Thousands share fake Facebook cabin giveaway

26 July 2023
What was claimed

Facebook users could win a pictured cabin if they comment on and share a post.

Our verdict

This is not a genuine giveaway. The cabin in the picture is in Arizona, US, and the agents selling the property have confirmed that it is not involved in any Facebook competition and that they have no affiliation with the page promoting it.

A claim that people could win a cabin if they share and comment on a Facebook post has been shared thousands of times. But this isn’t a real offer. 

The post says: “Due to having a few small dents and scratches we have been unable to sell this in our showroom, rather than flog it as second hand we have decided to bring some joy by giving it to someone who has Sharred then commented by July 31st at 5pm. Delivery should be within 2 weeks [sic].” 

This text is accompanied by seven pictures of a distinctive lilac cabin with a modern interior. 

This is a real cabin, but it is not involved in any competition. It is currently listed for sale for $94,500 (£73,200). 

Mountain Retreat Realty Experts, the company selling the cabin, told Full Fact that the home remains for sale and is not involved in any competition. 

There are several other indications that the claims in this post are too good to be true. 

First, the text is almost identical to a number of fake giveaways we have checked in the past—with the only differences being the date included and the fact that the giveaway is for a cabin rather than a caravan or luxury motorhome. 

The details about minor faults making it difficult to sell the product in the showroom and the delivery within two weeks remain consistent across these posts, even though they appear to make more sense when applied to a vehicle than to a home.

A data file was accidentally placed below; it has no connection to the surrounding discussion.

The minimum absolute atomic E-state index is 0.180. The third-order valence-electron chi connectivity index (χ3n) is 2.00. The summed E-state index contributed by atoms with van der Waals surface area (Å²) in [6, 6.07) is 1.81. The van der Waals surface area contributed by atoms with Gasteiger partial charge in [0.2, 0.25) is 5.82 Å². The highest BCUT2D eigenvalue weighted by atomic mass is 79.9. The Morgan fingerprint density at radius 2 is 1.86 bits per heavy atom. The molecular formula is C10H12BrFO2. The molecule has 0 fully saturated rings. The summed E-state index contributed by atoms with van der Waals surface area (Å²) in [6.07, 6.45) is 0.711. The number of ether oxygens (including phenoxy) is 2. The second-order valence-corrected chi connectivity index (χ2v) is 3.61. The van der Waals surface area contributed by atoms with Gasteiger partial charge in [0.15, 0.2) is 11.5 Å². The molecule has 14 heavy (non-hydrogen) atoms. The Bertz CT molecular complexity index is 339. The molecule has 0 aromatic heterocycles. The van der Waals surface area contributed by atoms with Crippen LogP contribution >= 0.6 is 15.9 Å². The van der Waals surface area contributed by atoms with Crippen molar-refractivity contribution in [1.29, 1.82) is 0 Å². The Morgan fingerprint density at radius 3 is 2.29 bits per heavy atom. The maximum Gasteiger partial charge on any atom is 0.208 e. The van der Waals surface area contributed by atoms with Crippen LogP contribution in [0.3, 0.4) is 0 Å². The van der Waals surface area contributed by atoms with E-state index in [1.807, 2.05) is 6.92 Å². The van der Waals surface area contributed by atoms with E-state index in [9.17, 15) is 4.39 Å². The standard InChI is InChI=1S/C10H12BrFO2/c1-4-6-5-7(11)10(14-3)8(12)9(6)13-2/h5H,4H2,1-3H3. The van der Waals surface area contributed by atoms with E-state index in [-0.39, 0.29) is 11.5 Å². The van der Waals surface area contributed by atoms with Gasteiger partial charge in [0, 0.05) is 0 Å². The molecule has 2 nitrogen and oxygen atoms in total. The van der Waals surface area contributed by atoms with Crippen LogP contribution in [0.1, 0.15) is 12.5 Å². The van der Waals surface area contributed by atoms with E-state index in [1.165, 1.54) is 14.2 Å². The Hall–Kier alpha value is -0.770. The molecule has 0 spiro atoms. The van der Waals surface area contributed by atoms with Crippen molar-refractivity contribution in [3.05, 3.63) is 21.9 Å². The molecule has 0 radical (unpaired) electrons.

Secondly, there is no evidence the page is linked to a legitimate business with a showroom. The giveaway post is the only one available on the Facebook page, which itself was only created on 17 July—the day before the post was shared. 

Thirdly, beyond the request for social media users to comment on and share the post, some of those who commented received replies from a separate Facebook page asking them to “send us a friend request for claiming”. 

This page, called “Camped Winners-List”, has a number of posts claiming to show people winning motorhomes and camper vans. Through reverse-image search we found that at least one of these images had been edited, having apparently been taken from a raffle company based in the UK.  

Other commercial giveaways, often in the form of free meals at popular chain restaurants such as Harvester or Greggs or deals for items like air fryers or electric scooters at retailers such as Argos, are also extremely common and we have fact checked them many times before. 

Posts using misleading images are some of the most common kinds of misinformation we see online, but they can sometimes be hard to spot. It’s always worth checking if a picture shows what the post says it does before you share it—we have written a guide on how to do so here.

Image courtesy of James Garcia

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